Pining for our front door

We’re all adults here, so I’m not going to sugarcoat this: I despise our front door.

front-shot.jpg

I must respect it for it’s solidity, its locking ability and, uh, that’s all the enthusiasm I can muster. Its color combo is my most-hated of hues (a duo that appears throughout the house): brown and yellow. It—and that siding off to the side—are clearly just plugs jammed in to fill the space; the space that used to be occupied by double doors*, as seen in these photos from 1978 that the previous owner sent me a couple years after I bought the house. I’m happy to see them because they confirm what I deeply suspected. But they break my heart because the doors got tossed.

*Note from 2008: After starting work in this area, it became clear that only the left side was a door. It appears that the right side was a fixed light that mimicked the door.

1978frhouse1.jpg

1978frporch.jpg

And yes, these views are from two years after our country’s Bicentennial, when there seemed to be a national mandate regarding red, white and blue. Those are the same railings we just removed in the almost-done-at-least-for-this-year porch project.

But while the front doors are gone, the side porch door escaped their fate. And now it shows us what’s missing out front.

sidedoor1.jpg

sidedoor2.jpg

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I need to do some work on this old survivor to touch up the shellac and stabilize the wood that’s warped and delaminated a little because there used to be a leak from the side porch roof before we moved in. Anyone have any tips?

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This entry was posted in destruction, front door, history, porch and tagged , , , . Bookmark the permalink.

3 Responses to Pining for our front door

  1. Patricia W. says:

    wow, that is a very pretty door! Sorry to see what they did to the front door. I just had a really old cobbled to death front door replaced. It wasn’t original to the house but now I have a pre-hung steel door that closes tightly. Did I want pre-hung steel? No. But for me, to find a door 34″ wide, 83″ tall that would snugly fit into a 110 year old opening was an order too tall to for me to fill. I hope you find and get what you need for the front. It’s a sorry shame to see what happens to these old places for the sake of a “modern update” and people who have no sense. You are lucky to have photos for reference.

  2. n54th says:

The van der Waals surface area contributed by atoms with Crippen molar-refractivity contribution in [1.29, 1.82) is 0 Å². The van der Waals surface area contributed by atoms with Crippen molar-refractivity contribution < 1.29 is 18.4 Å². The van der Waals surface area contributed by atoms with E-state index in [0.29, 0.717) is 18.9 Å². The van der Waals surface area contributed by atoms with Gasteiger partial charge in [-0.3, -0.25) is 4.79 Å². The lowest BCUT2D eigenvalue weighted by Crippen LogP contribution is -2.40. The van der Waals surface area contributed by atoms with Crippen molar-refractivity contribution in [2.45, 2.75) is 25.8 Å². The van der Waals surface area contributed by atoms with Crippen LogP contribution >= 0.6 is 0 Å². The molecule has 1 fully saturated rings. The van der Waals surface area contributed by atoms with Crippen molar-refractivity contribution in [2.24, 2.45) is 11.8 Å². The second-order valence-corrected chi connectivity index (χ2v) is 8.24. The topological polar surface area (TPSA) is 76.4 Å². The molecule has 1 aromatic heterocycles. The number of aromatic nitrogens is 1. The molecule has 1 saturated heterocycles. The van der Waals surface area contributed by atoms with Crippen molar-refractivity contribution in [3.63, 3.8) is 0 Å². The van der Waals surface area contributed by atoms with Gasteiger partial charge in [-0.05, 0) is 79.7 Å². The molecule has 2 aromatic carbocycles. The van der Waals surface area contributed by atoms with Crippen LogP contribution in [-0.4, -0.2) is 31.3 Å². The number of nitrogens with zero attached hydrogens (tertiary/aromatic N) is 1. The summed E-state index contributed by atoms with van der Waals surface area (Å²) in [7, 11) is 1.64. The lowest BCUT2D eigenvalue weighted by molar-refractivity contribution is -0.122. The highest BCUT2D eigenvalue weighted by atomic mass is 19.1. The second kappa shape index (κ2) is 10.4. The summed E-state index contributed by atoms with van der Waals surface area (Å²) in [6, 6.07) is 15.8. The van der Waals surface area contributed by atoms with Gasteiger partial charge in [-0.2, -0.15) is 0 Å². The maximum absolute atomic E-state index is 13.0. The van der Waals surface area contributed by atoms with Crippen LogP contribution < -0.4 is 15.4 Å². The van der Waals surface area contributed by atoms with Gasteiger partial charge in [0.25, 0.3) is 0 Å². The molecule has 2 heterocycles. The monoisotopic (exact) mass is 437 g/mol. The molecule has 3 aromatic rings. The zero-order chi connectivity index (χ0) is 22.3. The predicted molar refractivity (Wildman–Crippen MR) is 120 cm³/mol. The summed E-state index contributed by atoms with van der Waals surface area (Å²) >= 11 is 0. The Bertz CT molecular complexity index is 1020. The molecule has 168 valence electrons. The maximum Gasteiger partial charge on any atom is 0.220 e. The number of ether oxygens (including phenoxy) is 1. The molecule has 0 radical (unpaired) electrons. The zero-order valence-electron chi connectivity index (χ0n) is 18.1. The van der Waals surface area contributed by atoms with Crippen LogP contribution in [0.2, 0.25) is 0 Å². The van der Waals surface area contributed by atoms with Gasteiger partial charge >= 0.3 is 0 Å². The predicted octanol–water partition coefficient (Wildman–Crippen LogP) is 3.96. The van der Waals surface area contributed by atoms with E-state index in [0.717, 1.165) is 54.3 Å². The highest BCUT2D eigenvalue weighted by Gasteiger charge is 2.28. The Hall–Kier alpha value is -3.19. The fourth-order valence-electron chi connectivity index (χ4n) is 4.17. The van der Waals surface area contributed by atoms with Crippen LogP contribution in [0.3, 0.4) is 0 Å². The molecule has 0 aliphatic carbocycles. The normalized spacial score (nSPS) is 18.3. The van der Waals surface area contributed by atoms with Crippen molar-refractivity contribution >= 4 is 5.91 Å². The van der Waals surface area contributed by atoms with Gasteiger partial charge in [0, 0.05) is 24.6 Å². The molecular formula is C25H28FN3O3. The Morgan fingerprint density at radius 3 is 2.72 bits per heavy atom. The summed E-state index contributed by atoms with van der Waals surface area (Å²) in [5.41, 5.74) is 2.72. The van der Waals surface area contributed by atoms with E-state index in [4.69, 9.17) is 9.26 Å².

Yeah, I hear ya. I just wish they had stashed the old doors in the basement somewhere so I could go to my insanity of refurbishing them!

    But I do have the original front door from the old house across the street. Stay tuned for my post about my door collection.

  3. woytek says:

    If you’re looking for tips on fixing-up your rear door, then I’ll offer some stuff that you might already know. If it is shellac (one can tell that it is shellac if it becomes tacky when exposed to denatured alcohol–test on a small spot, preferably an area that is concealed), sand lightly with 220 grit or higher paper, and apply another coat (or two) of shellac. Shellac is a great finish for many reasons, one of which is that it can be repaired with itself. The solvent in the new coat will soften the old shellac, and the new coat and old shellac will bond. Your biggest issue might be color matching–even “clear” shellac will have a slight tint to it when it dries, in most cases.

    In any case, that’s a beautiful door.

    As for your front doors, I might recommend finding a local woodworker interested in a door project. Your doors look like they wouldn’t be all that hard to replicate, with the possible exception of that little bit of stamped or carved moulding under the glazing. I’ve seen similar moulding available pre-made in various lumber suppliers, so you or your door-maker might be able to find some close-enough moulding. A decent woodworker should be able to get the measurements to base part sizes on your existing side door, and measurements for the opening from the existing opening.

    I recently built a new storm door for our front entrance. I based the part sizes on the existing front door, so that it worked in the same scale. I didn’t have an existing storm door to match, so I took my design cues from the existing front door. My wife and I think that it works well. Good luck!

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